Knitting Two Sleeves at Once

Experienced
Knitting Two Sleeves at Once

Zip Neck Saddle Shoulder

Yarn Patons Canadiana Yarn in Lime Juice

Having wrangled the front of the Zip Neck Sweater into shape, I have embarked upon the journey up the sleeves.

Since I was already miffed with the sweater over the whole “and at the same time” thing, I decided not to take any chances with the sleeves. I am knitting two sleeves at once.

For those who haven’t tried this and are mystified, it’s actually quite straightforward. Get a long straight needle – or circular to knit back and forth on, if that’s your pleasure – and two balls of yarn. Cast on for one sleeve, drop the first ball. Cast on for the second sleeve from the second ball. Just remember to change from Ball 1 to Ball 2 as you knit across the needle and you’ll be golden. You will have to occasionally untangle your crossed lines, but it’s a small price to pay for not having to knit sleeves one at a time.

My rationale for handling sleeves this way, though, has less to do with Second Sleeve Syndrome and more to do with the thought that I can make the same mistakes on both at the same time. That way, at least they’ll be symmetrical!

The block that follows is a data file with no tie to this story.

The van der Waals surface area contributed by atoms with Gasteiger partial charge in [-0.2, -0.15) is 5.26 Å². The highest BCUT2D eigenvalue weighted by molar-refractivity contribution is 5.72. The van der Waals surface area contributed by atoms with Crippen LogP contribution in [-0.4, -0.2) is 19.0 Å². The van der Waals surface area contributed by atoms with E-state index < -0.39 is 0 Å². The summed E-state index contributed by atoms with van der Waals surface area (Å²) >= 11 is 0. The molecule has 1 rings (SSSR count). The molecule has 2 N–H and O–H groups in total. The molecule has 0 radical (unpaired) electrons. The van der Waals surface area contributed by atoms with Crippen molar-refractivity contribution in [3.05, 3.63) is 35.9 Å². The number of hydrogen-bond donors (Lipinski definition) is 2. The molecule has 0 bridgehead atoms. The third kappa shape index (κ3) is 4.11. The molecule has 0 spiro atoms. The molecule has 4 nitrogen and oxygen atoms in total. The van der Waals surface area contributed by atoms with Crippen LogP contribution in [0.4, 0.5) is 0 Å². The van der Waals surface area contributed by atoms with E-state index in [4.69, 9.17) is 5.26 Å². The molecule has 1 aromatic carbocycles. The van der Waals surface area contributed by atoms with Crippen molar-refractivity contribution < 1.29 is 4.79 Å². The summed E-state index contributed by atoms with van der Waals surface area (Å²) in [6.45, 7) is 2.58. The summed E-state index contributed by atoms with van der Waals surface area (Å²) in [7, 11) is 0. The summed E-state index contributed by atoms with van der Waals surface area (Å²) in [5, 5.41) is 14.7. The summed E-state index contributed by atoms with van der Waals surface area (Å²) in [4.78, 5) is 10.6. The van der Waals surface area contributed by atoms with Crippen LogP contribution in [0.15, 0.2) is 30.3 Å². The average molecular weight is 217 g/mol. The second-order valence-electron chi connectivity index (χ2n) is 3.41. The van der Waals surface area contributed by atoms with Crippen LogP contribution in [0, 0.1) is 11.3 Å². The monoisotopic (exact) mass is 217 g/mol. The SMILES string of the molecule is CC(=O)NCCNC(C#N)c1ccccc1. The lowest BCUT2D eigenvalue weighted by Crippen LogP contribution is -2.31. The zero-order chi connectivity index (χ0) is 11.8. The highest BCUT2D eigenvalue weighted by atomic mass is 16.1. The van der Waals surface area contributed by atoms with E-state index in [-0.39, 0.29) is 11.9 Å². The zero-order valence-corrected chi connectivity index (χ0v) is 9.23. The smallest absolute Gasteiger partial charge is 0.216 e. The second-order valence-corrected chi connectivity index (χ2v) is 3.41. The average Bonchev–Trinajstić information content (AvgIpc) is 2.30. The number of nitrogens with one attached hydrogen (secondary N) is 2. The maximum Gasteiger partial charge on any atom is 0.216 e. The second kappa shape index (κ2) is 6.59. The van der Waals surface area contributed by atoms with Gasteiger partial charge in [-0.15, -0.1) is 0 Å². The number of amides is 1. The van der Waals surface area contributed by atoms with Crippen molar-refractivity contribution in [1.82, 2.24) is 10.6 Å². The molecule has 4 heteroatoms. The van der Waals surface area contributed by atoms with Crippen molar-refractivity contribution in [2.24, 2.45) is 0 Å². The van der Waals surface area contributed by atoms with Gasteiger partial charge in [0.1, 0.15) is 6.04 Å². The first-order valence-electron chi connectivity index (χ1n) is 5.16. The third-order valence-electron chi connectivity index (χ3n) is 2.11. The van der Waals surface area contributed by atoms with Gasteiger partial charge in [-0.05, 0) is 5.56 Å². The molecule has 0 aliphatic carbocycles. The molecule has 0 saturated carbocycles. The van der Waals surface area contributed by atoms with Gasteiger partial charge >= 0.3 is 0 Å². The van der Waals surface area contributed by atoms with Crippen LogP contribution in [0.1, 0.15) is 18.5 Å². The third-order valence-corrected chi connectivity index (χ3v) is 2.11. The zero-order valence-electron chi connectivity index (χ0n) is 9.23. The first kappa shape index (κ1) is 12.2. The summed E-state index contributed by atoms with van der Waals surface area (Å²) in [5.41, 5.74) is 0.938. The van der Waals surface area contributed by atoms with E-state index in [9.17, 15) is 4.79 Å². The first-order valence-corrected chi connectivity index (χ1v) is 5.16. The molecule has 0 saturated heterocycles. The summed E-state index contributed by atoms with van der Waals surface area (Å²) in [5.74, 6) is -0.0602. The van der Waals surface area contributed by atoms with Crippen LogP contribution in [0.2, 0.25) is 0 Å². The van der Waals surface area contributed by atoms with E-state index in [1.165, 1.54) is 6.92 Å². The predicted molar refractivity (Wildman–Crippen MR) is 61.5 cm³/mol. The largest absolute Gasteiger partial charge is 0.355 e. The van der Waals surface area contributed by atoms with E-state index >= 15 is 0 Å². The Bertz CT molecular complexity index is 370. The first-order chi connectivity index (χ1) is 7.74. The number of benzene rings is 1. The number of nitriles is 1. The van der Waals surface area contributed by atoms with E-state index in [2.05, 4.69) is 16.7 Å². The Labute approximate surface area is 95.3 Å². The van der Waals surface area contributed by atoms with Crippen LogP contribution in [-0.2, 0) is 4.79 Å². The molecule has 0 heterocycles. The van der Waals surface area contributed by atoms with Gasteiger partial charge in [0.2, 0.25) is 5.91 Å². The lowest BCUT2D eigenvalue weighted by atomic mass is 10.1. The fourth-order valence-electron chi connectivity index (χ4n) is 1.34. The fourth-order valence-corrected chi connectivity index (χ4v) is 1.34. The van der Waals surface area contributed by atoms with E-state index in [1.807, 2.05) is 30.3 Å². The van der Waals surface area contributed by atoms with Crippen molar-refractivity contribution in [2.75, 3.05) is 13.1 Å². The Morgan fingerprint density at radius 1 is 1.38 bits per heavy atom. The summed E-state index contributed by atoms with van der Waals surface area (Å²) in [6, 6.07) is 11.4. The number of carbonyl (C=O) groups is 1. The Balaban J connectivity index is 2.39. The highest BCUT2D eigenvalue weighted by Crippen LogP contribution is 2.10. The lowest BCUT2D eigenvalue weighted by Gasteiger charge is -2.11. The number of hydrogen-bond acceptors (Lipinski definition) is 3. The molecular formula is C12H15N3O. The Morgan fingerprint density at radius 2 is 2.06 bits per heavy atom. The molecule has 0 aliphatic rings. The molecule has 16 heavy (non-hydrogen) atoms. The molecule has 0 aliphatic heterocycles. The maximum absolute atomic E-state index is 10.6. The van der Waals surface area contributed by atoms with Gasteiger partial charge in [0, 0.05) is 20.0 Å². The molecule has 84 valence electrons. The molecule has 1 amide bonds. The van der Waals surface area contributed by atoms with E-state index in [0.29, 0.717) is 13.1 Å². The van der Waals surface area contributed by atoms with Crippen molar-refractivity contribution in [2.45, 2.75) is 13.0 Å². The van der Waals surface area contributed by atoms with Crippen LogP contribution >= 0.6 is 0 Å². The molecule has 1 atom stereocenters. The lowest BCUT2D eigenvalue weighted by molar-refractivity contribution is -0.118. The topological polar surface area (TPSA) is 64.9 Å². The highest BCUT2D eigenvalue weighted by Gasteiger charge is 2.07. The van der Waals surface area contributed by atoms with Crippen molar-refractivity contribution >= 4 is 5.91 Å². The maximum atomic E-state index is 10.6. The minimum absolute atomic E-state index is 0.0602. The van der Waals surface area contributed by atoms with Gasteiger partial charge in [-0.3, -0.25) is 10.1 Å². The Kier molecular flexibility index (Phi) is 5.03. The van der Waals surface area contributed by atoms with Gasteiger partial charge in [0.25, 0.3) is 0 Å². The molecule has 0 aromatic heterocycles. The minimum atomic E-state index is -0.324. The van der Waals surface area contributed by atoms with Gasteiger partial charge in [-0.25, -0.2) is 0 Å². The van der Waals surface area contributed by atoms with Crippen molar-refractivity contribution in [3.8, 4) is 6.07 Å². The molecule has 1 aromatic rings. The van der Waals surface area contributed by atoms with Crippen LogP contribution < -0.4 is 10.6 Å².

The sleeves are knit entirely in the moss rib pattern, from the wrist up. Since you must increase at each edge every so often, it’s a little tricky to keep track of whether you’re knitting or purling at the beginning of any given row.

Knitting Two Sleeves at once


You can check on the back side of the fabric to make sure everything looks right. But I also heartily recommend putting a stitch marker in before the start of the pattern repeat at each end of the row. Every four increases, you’ll have a new ‘repeat’ of the pattern, so you can keep moving the stitch marker closer to the edge as you need to. It saves having to work out where you are in the pattern every time you start a row.

The increases are done soon enough, since this is just a little boy’s sweater. Even working the two sleeves at the same time, this seems to be whizzing along.

Next week I hope to bring you happy tales of shoulder decreases, collar work and smooth seaming.


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